The history of reverse engineering of one furry animal

    On the quiet morning of the third of January, when Moscow was dozing after the New Year holidays, a doorbell rang in our apartment. The mail finally delivered a parcel with New Year gifts ordered on Amazon. Among other things, it contained a gift for his son - an electronic pet Furby . His purchase was, in general, impulsive. The toy was listed in the bestsellers of the New Year season and was relatively inexpensive. I did not understand Furby grades, but once upon a time I heard something positive about a toy.

    Because of his one-year-old age, little son was not very impressed with the gift, and I was sorry for letting the complex electronic device drop onto the floor and tearing off this device, and everything went to putting the gift on the shelf until better times, but my eyes fell on one inscription on colorful packaging ...

    The inscription said that for this toy in the AppStore you can download an application with which you can feed a cyber pet, give him all sorts of commands, as well as translate the phrases that he said in his own language - Furbish, into English. The application was downloaded, the pet was fed with all sorts of edible and inedible objects, which he either swallowed with appetite or spit out, and the translator from Furbish to English worked surprisingly accurately.

    Does audio recognition work so reliably nowadays and even in a rather noisy environment? Something is wrong here. And how does the application transmit Furby commands? IK disappears (early versions of Furby, as it turned out, had an infrared port for communicating with each other), Bluetooth, too. Only audio remains. This is interesting ... Now, if you could hack the communication protocol with this creature and be able to manage it from the computer ... Find some “Easter eggs", hidden or service teams! Or ...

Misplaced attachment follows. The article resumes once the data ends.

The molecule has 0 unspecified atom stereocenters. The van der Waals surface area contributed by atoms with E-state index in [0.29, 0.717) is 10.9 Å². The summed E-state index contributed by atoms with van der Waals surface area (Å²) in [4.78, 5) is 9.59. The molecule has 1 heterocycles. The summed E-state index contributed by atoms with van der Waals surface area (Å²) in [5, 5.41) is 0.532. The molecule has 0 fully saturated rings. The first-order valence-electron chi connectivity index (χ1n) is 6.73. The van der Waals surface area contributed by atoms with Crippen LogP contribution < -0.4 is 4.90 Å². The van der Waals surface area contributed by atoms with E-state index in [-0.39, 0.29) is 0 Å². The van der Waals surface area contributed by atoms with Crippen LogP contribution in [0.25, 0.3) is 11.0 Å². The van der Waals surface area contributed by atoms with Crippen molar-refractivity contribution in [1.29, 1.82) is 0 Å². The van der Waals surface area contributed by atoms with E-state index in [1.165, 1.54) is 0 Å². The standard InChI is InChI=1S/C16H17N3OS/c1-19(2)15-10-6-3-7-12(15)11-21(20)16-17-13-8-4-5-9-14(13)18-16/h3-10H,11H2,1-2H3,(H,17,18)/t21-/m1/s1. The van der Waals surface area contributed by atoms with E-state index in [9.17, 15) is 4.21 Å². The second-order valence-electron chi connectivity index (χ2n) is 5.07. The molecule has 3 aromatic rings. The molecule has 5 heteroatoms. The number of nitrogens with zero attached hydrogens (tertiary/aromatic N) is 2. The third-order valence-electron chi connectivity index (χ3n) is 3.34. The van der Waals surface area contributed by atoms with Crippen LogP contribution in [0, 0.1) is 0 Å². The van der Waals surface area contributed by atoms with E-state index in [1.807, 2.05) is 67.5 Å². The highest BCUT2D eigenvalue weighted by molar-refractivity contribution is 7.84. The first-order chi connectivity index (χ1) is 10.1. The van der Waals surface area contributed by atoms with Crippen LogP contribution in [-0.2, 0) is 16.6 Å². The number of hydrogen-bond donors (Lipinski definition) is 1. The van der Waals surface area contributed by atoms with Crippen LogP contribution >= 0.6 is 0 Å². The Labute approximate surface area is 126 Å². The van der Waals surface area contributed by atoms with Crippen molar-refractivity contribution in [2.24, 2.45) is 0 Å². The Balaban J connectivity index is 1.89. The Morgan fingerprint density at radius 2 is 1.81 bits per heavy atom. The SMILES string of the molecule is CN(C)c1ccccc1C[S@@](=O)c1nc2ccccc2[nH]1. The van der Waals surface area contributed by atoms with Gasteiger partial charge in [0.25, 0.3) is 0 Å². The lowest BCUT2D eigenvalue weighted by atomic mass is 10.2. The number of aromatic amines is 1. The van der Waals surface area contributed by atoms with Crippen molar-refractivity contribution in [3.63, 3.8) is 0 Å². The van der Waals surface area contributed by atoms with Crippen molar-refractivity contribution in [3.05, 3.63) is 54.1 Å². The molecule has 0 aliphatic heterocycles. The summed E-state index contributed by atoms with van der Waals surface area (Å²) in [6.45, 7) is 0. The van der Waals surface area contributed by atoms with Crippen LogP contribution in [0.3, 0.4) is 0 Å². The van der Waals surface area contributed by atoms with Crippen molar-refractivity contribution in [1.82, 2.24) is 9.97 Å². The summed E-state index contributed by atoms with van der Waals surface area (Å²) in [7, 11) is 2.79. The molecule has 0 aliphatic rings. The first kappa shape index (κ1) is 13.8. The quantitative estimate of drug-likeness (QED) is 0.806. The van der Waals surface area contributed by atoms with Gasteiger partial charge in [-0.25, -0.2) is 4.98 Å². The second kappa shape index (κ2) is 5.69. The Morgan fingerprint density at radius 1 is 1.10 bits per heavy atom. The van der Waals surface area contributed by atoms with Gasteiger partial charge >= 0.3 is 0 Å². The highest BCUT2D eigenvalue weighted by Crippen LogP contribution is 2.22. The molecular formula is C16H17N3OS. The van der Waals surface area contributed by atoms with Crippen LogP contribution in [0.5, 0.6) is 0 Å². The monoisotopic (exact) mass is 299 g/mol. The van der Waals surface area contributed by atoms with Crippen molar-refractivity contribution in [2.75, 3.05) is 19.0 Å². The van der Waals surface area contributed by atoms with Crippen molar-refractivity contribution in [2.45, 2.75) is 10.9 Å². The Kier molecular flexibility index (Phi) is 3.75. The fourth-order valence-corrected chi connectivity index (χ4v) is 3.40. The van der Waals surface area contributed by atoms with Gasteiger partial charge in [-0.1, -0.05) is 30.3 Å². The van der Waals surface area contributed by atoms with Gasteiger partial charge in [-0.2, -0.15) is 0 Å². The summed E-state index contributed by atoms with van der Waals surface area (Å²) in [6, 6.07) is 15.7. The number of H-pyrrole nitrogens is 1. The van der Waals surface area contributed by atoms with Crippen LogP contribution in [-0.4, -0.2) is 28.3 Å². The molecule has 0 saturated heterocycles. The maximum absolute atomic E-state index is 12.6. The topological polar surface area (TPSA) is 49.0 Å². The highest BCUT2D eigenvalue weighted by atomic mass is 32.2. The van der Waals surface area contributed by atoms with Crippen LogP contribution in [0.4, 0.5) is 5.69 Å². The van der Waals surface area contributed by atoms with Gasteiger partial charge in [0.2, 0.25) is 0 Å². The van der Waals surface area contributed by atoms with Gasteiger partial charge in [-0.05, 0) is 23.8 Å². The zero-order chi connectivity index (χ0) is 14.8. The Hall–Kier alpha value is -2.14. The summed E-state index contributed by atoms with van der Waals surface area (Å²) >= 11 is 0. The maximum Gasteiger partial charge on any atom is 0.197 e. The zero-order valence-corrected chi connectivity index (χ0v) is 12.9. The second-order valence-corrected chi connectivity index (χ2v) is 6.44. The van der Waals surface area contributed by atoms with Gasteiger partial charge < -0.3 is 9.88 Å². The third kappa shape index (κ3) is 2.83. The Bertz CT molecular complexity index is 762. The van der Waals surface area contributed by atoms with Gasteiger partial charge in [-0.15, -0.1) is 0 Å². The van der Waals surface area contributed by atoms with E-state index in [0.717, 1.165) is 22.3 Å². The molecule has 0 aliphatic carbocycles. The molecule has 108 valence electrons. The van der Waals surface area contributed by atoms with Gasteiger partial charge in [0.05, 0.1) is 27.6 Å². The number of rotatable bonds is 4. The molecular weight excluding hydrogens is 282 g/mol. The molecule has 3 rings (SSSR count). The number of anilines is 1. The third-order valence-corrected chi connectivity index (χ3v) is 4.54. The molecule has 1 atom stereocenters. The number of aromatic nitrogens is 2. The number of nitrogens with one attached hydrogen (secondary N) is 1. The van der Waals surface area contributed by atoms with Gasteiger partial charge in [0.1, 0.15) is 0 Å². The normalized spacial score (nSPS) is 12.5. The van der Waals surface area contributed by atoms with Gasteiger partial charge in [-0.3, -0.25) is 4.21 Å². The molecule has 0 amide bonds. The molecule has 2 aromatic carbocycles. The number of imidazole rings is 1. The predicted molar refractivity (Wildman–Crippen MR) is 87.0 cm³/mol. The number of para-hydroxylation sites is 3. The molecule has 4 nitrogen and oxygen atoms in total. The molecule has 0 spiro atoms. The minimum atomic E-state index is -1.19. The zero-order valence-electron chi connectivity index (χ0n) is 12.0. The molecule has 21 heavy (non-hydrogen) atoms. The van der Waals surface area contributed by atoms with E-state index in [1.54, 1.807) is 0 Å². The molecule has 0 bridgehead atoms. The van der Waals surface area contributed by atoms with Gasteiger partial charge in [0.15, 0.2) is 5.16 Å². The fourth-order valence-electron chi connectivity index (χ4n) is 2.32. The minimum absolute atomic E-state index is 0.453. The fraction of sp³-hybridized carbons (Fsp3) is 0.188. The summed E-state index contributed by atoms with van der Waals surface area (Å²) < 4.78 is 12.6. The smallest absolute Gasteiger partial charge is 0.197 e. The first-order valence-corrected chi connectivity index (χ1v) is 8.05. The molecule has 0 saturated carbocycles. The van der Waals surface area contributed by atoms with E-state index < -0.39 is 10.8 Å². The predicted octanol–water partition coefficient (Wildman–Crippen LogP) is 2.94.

In general, as you understand, the father of the family gave himself a gift for the New Year.


    First, I synchronized the iPhone with the computer and looked inside the application file (.ipa). Among other entrails there were several dozen short WAV files, numbered in a special way. All this looked like ready-made audio commands. The first file started with the number 350. After playing this file in Audacity Furby, he chewed something in a businesslike manner and produced a joyful “Mmm, yum!”. “Aha!” - thought Stirlitz, - "Now you have enough of me!"

    Commands in the application began with the 350th and ended with the 900th, with large spaces in the numbering. So Furby is potentially able to perceive a much larger number of commands than these ready-made WAV files are on hand. We must look further.

    The appearance of the signal in Audacity suggested that some kind of frequency modulation was used, and there was one signal, then a short pause, then visually the same signal again. The total duration is one and a half seconds. Since the modulation is frequency, it would be nice to look at the spectrum. I looked at the graph - it clearly showed five peaks at equal distances from each other in the region of 16-19KHz:

    The tower from Mordor is, of course, beautiful, but how to decipher it? Rummaged in Audacity a little more and opened the mode of display of audio in the form of a spectrogram. This picture was already much more beautiful than the first:

    Two parcels are clearly visible here with a pause in the middle, differing from each other in the sequence of “notes” (base frequencies). Moreover, the average frequency is the carrier, constantly alternating with the other four “notes”.